PLATINUM2023

Upwell

Protecting Turtles At Sea

aka Upwell Turtles   |   Monterey, CA   |  www.upwell.org

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Mission

Upwell's mission is to protect endangered sea turtles by reducing threats at sea, including fisheries, ship strikes, pollution, climate change and other detrimental human activities.

Ruling year info

2017

Executive Director

Dr. George Shillinger

Operations Director

Dr. Kristin Reed

Main address

99 Pacific Street Suite 375-E

Monterey, CA 93940 USA

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Formerly known as

For Sea Turtles

EIN

82-1309235

NTEE code info

Protection of Endangered Species (D31)

Biological, Life Science Research includes Marine Biology, Physiology, Biochemistry, Genetics, Biotechnology, etc.) (U50)

Wildlife Preservation/Protection (D30)

IRS filing requirement

This organization is required to file an IRS Form 990 or 990-EZ.

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Communication

Blog

Programs and results

What we aim to solve

SOURCE: Self-reported by organization

Upwell is dedicated to protecting turtles at sea, where they spend most of their lives. Even with strong protections at nesting beaches, pernicious threats offshore including fisheries bycatch, ship strikes, pollution, climate change and other detrimental human activities can push sea turtle populations into decline.

Our programs

SOURCE: Self-reported by organization

What are the organization's current programs, how do they measure success, and who do the programs serve?

West Pacific Leatherbacks in the California Current

By satellite tagging West Pacific leatherback turtles in the California Current, Upwell scientists are gaining insight into how sea turtles use designated critical habitat zones along the US West Coast and the ways in which foraging behavior is affected by anthropogenic threats, including climate change.

Population(s) Served
Adults

Upwell's team trains citizen scientists to identify sea turtles and report sightings of turtles offshore to increase local awareness and collection of reliable data on the presence and behavior of endangered sea turtles in marine habitats.

Population(s) Served
Adults

Upwell researchers use acoustic and satellite tracking technologies to study the movements of hatchling and juvenile sea turtles during the “lost years” life history stage, which encompasses the time from which a hatchling turtle departs its natal beaches until its return as a reproductively active adult.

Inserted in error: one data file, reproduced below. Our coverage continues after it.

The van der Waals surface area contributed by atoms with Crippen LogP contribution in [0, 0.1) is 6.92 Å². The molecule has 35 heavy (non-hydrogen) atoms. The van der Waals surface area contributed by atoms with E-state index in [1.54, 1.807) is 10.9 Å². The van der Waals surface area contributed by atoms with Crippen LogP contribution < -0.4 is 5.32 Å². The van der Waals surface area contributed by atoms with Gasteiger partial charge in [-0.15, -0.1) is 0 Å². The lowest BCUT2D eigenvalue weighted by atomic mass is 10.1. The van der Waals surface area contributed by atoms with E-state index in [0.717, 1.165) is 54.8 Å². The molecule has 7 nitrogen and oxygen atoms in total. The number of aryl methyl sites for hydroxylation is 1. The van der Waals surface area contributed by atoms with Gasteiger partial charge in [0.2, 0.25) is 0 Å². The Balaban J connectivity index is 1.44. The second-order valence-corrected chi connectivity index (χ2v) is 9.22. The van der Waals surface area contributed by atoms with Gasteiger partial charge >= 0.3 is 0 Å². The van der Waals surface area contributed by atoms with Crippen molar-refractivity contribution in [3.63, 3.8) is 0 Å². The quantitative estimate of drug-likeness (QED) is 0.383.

Population(s) Served
Adults

Where we work

Our results

SOURCE: Self-reported by organization

How does this organization measure their results? It's a hard question but an important one.

Number of Facebook followers

This metric is no longer tracked.
Totals By Year
Type of Metric

Output - describing our activities and reach

Direction of Success

Increasing

Context Notes

Upwell's social media following has been steadily growing across all platforms since tracking began in 2018.

Number of new donors

This metric is no longer tracked.
Totals By Year
Population(s) Served

Adults

Type of Metric

Input - describing resources we use

Direction of Success

Increasing

Number of organizational partners

This metric is no longer tracked.
Totals By Year
Population(s) Served

Adults

Type of Metric

Output - describing our activities and reach

Direction of Success

Increasing

Number of unique website visitors

This metric is no longer tracked.
Totals By Year
Population(s) Served

Adults

Type of Metric

Output - describing our activities and reach

Direction of Success

Increasing

Our Sustainable Development Goals

SOURCE: Self-reported by organization

Learn more about Sustainable Development Goals.

Goals & Strategy

SOURCE: Self-reported by organization

Learn about the organization's key goals, strategies, capabilities, and progress.